The work and pensions committee has highlighted fundamental problems with how Britain cares for disabled citizensby Frances Ryan / February 15, 2018 / Leave a comment
Published in March 2018 issue of Prospect Magazine
If you need an insight into the moral fibre of a government, you need look no further than how it treats its disabled citizens.
On Wednesday, the work and pensions select committee released a scathing report into Britain’s disability benefit system, warning “a pervasive lack of trust is undermining its entire operation.” It detailed an assessment process all too familiar to the hundreds of thousands of disabled and chronically ill people pushed through it in recent years—one riddled with fundamental errors, a dire use of medical evidence and incompetent assessors.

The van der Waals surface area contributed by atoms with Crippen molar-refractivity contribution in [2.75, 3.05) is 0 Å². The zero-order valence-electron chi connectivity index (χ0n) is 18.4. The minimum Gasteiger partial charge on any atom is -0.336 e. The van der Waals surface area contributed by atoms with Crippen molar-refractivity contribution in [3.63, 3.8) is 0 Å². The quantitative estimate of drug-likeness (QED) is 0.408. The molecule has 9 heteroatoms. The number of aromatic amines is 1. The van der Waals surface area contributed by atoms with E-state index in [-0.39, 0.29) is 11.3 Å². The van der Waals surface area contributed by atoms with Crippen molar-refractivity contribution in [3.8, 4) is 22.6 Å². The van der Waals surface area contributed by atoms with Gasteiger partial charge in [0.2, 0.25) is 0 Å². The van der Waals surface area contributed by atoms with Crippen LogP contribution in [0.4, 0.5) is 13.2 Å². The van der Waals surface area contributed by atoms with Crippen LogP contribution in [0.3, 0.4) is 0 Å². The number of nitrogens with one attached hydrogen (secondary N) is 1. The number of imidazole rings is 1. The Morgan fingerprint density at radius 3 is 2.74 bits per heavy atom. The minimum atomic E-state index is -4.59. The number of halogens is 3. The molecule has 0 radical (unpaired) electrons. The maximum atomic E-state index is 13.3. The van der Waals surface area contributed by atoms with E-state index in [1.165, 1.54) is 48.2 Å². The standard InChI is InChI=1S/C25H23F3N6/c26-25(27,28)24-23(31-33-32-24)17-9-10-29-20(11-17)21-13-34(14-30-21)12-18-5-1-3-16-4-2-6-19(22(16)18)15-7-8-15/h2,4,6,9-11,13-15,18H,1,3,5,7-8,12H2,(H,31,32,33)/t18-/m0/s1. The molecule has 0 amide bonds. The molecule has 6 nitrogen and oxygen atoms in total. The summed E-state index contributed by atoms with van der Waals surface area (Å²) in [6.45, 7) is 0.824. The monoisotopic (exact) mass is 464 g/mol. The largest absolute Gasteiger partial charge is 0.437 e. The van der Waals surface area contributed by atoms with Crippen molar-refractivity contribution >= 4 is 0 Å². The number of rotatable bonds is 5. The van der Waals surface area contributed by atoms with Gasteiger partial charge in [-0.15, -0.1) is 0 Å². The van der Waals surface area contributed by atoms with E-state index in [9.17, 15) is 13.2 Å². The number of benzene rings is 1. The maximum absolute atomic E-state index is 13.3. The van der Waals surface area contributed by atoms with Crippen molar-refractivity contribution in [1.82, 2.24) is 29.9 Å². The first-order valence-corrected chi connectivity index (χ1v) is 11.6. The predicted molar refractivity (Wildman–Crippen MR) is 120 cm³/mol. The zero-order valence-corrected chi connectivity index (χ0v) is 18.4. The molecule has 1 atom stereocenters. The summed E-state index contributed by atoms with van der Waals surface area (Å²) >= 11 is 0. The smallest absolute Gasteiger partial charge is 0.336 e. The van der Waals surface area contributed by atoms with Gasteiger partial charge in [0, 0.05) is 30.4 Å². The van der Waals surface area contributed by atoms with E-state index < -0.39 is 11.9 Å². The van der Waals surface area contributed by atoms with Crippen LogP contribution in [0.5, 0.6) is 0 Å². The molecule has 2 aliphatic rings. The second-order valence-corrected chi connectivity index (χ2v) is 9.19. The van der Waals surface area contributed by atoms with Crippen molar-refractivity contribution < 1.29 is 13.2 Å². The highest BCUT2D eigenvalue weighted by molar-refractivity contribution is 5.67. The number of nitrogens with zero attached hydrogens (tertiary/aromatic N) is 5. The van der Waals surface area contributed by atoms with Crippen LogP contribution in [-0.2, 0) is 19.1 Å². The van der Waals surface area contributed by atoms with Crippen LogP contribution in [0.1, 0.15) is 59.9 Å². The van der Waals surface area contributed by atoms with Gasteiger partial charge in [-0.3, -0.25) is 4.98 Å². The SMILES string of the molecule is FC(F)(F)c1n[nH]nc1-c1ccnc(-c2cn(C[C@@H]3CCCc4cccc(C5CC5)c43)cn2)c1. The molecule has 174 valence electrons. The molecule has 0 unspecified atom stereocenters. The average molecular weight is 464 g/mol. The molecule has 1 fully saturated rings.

This came only a few days after the committee released a preview report detailing the experiences of disabled people themselves (there were so many submissions from individuals—an unprecedented number for a select committee—that MPs chose to release a separate report just to fit them in). A person with Down’s syndrome was asked when they “caught it.” A woman reporting frequent suicidal thoughts was asked why she had not yet killed herself. It’s hard to imagine how any state could run a system such as this—and yet it is happening in Britain in 2018.